Northeast Philadelphia is home to a fast-growing Brazilian community.
When you first step into Brazuca, a bakery near the corner of Cottman and Castor, it's easy to forget where you are.
Cutouts of yellow and green palm trees and big silhouettes of soccer players in midkick adorn the walls. Harsh fluorescent lights shine down on cobalt blue booths and tables where people lounge, munch meat-filled pastries and sip suco imported from Brazil.
On this day a friendly counter server banters in Portuguese with customers while a Portuguese-speaking comedian on a prominently displayed widescreen TV elicits giggles from two friends with matching dyed blond hair.
The large Brazilian immigrant population in nearby Riverside, N.J., has received lots of national exposure in recent weeks, since town leaders passed an Illegal Immigration Relief Act modeled after one recently passed in Hazleton, Pa., that uses fines to punish businesses that employ illegal immigrants, along with the landlords who rent to them.
But the Northeast's Brazilian community lives and works largely under everyone's radar.
In the past five or six years community leaders estimate the Brazilian population in Northeast Philadelphia has grown to more than 15,000. By some estimates as many as 60 percent are illegal, but it's difficult to pin down an exact number. (Councilman Brian O'Neill, whose district includes the Northeast's Brazilian community, didn't return repeated phone calls.)
The Brazilian consulate in New York is hesitant to provide any exact figures, but according to estimates, there are around 400,000 immigrants living in its jurisdiction--which includes Pennsylvania, New York, New Jersey, Connecticut and Bermuda.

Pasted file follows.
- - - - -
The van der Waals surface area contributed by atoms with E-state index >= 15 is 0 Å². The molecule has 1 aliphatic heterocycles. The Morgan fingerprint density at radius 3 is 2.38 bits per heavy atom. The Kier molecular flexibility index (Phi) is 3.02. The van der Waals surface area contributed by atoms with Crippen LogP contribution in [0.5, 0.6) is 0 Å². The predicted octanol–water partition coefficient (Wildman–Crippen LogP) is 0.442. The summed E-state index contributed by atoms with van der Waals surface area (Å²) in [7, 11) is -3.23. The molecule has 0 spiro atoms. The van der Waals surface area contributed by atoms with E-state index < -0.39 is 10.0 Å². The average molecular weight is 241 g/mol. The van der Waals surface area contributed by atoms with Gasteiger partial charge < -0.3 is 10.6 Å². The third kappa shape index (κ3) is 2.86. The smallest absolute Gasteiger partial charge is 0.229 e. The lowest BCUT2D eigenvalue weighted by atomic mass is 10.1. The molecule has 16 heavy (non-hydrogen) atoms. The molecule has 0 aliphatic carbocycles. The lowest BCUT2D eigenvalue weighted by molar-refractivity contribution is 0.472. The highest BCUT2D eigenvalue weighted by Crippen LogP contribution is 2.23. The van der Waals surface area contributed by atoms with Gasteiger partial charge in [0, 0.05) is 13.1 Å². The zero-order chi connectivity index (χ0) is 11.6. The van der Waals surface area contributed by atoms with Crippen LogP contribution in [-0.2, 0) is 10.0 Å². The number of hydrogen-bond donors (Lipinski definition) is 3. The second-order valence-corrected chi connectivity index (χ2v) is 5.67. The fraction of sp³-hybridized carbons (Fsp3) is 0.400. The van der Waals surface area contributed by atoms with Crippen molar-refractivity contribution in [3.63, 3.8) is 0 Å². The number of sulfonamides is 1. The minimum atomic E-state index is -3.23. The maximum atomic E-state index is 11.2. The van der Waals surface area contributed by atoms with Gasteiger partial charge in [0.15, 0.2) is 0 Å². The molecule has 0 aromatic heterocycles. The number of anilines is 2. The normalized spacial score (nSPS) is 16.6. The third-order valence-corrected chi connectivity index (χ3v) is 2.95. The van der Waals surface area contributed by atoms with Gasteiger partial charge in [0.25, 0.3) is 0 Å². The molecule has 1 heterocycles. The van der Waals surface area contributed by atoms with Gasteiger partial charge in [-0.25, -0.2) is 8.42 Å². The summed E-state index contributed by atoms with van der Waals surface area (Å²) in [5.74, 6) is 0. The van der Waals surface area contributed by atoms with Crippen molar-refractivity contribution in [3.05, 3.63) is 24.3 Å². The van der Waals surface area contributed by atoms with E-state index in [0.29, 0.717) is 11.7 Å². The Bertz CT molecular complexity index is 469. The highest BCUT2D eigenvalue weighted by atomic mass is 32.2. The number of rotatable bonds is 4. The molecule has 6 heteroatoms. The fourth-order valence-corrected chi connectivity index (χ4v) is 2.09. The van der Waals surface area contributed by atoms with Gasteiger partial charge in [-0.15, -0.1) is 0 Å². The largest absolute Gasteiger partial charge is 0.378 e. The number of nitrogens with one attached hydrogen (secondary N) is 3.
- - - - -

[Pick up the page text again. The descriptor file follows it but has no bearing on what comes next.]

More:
After the crackdowns last fall in Riverside, The Philadelphia Inquirer reported some immigrants were packing up and moving to Northeast Philadelphia. More immigrants may also have come here following the passage of the Illegal Immigration Relief Act in Riverside in late July--although, again, exact numbers are elusive.
The Illegal Immigration Relief Act spurred large protests in Riverside two Sundays ago, and legal experts have questioned whether the law violates "preemption," which states only the federal government can make immigration laws. A Riverside church and the National Coalition of Latino Clergy and Christian Leaders recently announced they were bringing a lawsuit against the township and its mayor.
|An acrobat martial art created by African slaves in Brazil hundreds of years ago, capoeira is often described as "dance-flight." Photo by John Taggart.|
"The Brazilian community here has grown really fast," says Aiton Santos, 41, the editor in chief of Brazilian News Week, the Portuguese-language newspaper he founded four years ago. He's also the editor in chief of 100% Brazil, a bimonthly magazine launched this year for Brazilians in Pennsylvania, New Jersey and New York.
When Santos arrived in Philadelphia in 1999, there was one Brazilian store and one Brazilian restaurant. Now there are some 10 Brazilian food establishments--restaurants, bakeries, a supermarket--and at least 15 Brazilian stores, which in addition to selling everything from soccer jerseys to evangelical books, also assist with money transfers. There are seven Brazilian evangelical churches and a Catholic church with a Brazilian pastor.
"We've watched in the last six or seven months at least five or six Brazilian businesses come up--bakeries, restaurants, a clothing store," says Ryan Impink, 26, a Reading native who co-directs Uncle Sam English School on Castor Avenue with his Brazilian wife Maisa. "You can buy cars, fix cars, you can eat in a place owned by guys from your own town or city," says Santos.
"Once people at home see a person excelling at life, they see it's not so hard to succeed in America," says Luciana Menegati, 26, a director of Business Solutions, an organization that helps Brazilian startups with planning, tax returns and bookkeeping.
Santos believes Brazilian immigrants first settled in the Northeast because they were comfortable with how it felt.
"The Northeast is like a small town," he says. "The situation is like Brazil."
|Face the nation: Brazilian influence is evident in the Northeast near Cottman and Bustleton avenues.|
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